Mor"al (?), a. [F., fr. It. moralis, fr. mos, moris, manner, custom, habit, way of life, conduct.]


Relating to duty or obligation; pertaining to those intentions and actions of which right and wrong, virtue and vice, are predicated, or to the rules by which such intentions and actions ought to be directed; relating to the practice, manners, or conduct of men as social beings in relation to each other, as respects right and wrong, so far as they are properly subject to rules.

Keep at the least within the compass of moral actions, which have in them vice or virtue. Hooker.

Mankind is broken loose from moral bands. Dryden.

She had wandered without rule or guidance in a moral wilderness. Hawthorne.


Conformed to accepted rules of right; acting in conformity with such rules; virtuous; just; as, a moral man. Used sometimes in distinction from religious; as, a moral rather than a religious life.

The wiser and more moral part of mankind. Sir M. Hale.


Capable of right and wrong action or of being governed by a sense of right; subject to the law of duty.

A moral agent is a being capable of those actions that have a moral quality, and which can properly be denominated good or evil in a moral sense. J. Edwards.


Acting upon or through one's moral nature or sense of right, or suited to act in such a manner; as, a moral arguments; moral considerations. Sometimes opposed to material and physical; as, moral pressure or support.


Supported by reason or probability; practically sufficient; -- opposed to legal or demonstrable; as, a moral evidence; a moral certainty.


Serving to teach or convey a moral; as, a moral lesson; moral tales.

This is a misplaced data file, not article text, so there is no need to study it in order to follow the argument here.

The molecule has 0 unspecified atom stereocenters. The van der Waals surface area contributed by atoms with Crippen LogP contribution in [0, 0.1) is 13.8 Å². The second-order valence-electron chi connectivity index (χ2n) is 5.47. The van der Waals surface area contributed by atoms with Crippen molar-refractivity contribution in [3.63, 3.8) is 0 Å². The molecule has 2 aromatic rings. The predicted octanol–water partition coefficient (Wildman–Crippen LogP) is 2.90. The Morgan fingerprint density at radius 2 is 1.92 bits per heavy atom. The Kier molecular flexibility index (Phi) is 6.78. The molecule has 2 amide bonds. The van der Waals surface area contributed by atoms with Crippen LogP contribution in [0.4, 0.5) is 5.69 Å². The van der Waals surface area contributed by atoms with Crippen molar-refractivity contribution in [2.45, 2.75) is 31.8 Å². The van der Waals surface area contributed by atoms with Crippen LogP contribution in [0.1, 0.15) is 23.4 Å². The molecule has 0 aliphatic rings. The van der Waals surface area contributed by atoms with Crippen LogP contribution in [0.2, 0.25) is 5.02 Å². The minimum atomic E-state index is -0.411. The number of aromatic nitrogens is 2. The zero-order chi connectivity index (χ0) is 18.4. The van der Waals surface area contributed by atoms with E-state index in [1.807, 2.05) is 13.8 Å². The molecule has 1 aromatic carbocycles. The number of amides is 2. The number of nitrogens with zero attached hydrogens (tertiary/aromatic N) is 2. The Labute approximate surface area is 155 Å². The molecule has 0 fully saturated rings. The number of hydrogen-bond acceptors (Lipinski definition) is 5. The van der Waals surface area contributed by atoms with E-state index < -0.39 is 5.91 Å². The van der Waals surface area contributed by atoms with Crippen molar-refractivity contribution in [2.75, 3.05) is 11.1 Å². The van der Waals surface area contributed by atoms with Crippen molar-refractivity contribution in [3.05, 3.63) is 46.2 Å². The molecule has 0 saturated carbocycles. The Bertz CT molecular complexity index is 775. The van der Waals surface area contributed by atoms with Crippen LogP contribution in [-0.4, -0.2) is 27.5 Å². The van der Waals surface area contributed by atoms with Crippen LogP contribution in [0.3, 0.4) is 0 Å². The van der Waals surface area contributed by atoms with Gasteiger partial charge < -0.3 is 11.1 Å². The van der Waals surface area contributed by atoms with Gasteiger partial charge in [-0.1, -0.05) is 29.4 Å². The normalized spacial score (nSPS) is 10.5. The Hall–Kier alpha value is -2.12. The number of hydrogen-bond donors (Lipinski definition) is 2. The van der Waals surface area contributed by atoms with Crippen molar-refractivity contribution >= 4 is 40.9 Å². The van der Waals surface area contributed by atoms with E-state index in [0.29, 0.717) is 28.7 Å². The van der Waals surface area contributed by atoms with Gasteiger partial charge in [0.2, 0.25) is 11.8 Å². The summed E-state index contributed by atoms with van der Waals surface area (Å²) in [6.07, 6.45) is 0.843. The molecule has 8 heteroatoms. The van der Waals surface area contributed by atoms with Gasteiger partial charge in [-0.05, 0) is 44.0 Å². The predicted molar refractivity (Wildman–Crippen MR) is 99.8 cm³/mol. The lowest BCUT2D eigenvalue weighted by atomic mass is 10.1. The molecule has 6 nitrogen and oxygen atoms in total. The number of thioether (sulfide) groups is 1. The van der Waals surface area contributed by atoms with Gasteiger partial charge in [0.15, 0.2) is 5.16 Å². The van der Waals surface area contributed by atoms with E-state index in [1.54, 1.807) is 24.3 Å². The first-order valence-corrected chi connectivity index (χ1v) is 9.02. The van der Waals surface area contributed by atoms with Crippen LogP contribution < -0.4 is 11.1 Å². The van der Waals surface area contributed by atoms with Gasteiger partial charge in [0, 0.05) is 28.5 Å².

Moral agent, a being who is capable of acting with reference to right and wrong. -- Moral certainty, a very high degree or probability, although not demonstrable as a certainty; a probability of so high a degree that it can be confidently acted upon in the affairs of life; as, there is a moral certainty of his guilt. -- Moral insanity, insanity, so called, of the moral system; badness alleged to be irresponsible. -- Moral philosophy, the science of duty; the science which treats of the nature and condition of man as a moral being, of the duties which result from his moral relations, and the reasons on which they are founded. -- Moral play, an allegorical play; a morality. [Obs.] -- Moral sense, the power of moral judgment and feeling; the capacity to perceive what is right or wrong in moral conduct, and to approve or disapprove, independently of education or the knowledge of any positive rule or law. -- Moral theology, theology applied to morals; practical theology; casuistry.


© Webster 1913.

Mor"al (?), n.


The doctrine or practice of the duties of life; manner of living as regards right and wrong; conduct; behavior; -- usually in the plural.

Corrupt in their morals as vice could make them. South.


The inner meaning or significance of a fable, a narrative, an occurrence, an experience, etc.; the practical lesson which anything is designed or fitted to teach; the doctrine meant to be inculcated by a fiction; a maxim.

Thus may we gather honey from the weed, And make a moral of the devil himself. Shak.

To point a moral, or adorn a tale. Johnson.

We protest against the principle that the world of pure comedy is one into which no moral enters. Macaulay.


A morality play. See Morality, 5.


© Webster 1913.

Mor"al, v. i.

To moralize.




© Webster 1913.